Like many other substances, alcohol passes through breast milk, leading many breastfeeding mothers to worry about whether they should have that glass of wine with dinner. A single glass of wine with dinner is unlikely to harm a healthy infant, according to HealthyChildren.org. Approximately 2 percent of the alcohol a mother drinks ends up in her breast milk, according to the National Institute on Alcohol Abuse and Alcoholism.
Culture, Tradition and Old-Time Advice
For hundreds of years, nursing mothers have often been told that alcohol can help with the let-down reflex and the flow of their milk. Alcohol was said to be useful in helping mother and baby relax. Doctors used to suggest it to mothers and, in some parts of the world, it is still common practice. However, modern research reveals a different set of facts. Instead of increasing the flow of breast milk as once believed, drinking alcohol actually decreases breast milk production by about 20 percent for a few hours, according to the National Institute on Alcohol Abuse and Alcoholism.
Effects of Alcohol on Breastfed Baby
Regular exposure through breast milk to alcohol can affect an infant's gross motor development, as well as disrupt sleeping and eating cycles, according to the National Institute on Alcohol Abuse and Alcoholism. Research suggests that tasting alcohol in breast milk, along with the warmth and comfort of nursing, can set a taste for it. Citing her work with Gary K. Beauchamp in an article for the National Institute on Alcohol Abuse and Alcoholism, Dr. Julie A. Mennella noted that infants who were exposed regularly to alcohol reacted differently to the smell of alcohol than infants who had not been exposed. "Infants who had more exposure to alcohol demonstrated more mouthing of the alcohol-scented toy, but not of the other toys, than did infants with less alcohol exposure," Mennella states. The other toys were vanilla-scented or unscented. Mothers who typically drink three or more alcoholic beverages a day may notice that their babies reach developmental milestones at a slower rate, warns the Australian Breastfeeding Association.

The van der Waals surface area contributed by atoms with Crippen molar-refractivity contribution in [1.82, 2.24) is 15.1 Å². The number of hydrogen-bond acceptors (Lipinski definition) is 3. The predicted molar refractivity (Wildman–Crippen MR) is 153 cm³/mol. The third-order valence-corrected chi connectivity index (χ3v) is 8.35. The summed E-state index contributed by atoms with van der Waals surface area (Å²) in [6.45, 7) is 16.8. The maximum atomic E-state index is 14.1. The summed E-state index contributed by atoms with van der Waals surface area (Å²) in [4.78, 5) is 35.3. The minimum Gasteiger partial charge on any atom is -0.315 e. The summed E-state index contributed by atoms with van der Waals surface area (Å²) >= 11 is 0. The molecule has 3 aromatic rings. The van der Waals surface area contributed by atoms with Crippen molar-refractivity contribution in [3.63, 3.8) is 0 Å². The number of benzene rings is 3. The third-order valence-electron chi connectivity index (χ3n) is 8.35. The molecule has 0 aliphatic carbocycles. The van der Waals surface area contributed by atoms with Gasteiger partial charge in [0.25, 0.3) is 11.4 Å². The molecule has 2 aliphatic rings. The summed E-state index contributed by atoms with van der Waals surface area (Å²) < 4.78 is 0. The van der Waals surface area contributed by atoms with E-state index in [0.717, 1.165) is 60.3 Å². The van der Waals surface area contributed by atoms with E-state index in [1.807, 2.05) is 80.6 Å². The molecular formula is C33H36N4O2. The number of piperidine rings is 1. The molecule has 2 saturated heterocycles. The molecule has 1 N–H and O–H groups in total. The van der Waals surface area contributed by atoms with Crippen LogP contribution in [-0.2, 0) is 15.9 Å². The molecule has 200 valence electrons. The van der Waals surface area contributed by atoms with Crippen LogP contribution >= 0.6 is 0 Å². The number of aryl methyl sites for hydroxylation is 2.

Factors Affecting Breast Milk Alcohol Content
How much alcohol is in the breast milk depends upon how much the mother drinks, how fast she drinks it, her weight, and whether she is eating while drinking, according to the Australian Breastfeeding Association. The higher the mother's alcohol blood content, the higher the alcohol content of her breast milk will be. If you are a breastfeeding mother, it is best to "allow at least two hours per drink or two before your next breastfeeding or pumping session," according to HealthyChildren.org.
Plan for Safety
With one drink defined as 12 ounces of beer, 5 ounces of wine or 1.5 ounces of liquor, it takes about 5 hours for two drinks to leave the system of a woman weighing 120 pounds, according to the Sonoma County Perinatal Alcohol and Other Drug Action Team. For a woman of that weight, it takes three drinks about 7.5 hours to clear. "Breastfeeding mothers should avoid the use of alcoholic beverages, because alcohol is concentrated in breast milk and its use can inhibit milk production. An occasional celebratory single, small alcoholic drink is acceptable, but breastfeeding should be avoided for 2 hours after the drink," states the American Academy of Pediatrics.
- National Institute on Alcohol Abuse and Alcoholism: Alcohol’s Effect on Lactation
- The Australian Breastfeeding Association: Alcohol and Breastfeeding: A Guide for Mothers
- Sonoma County Perinatal Alcohol and Other Drug Action Team: Counseling Guidelines: Breastfeeding and Maternal Alcohol, Tobacco and Other Drug Use
- Pediatrics: Breastfeeding and the Use of Human Milk
- Healthy Children: Things to Avoid When Breastfeeding
- Chemical Senses: Understanding the Origin of Flavor Preferences
- Kraig Scarbinsky/Stockbyte/Getty Images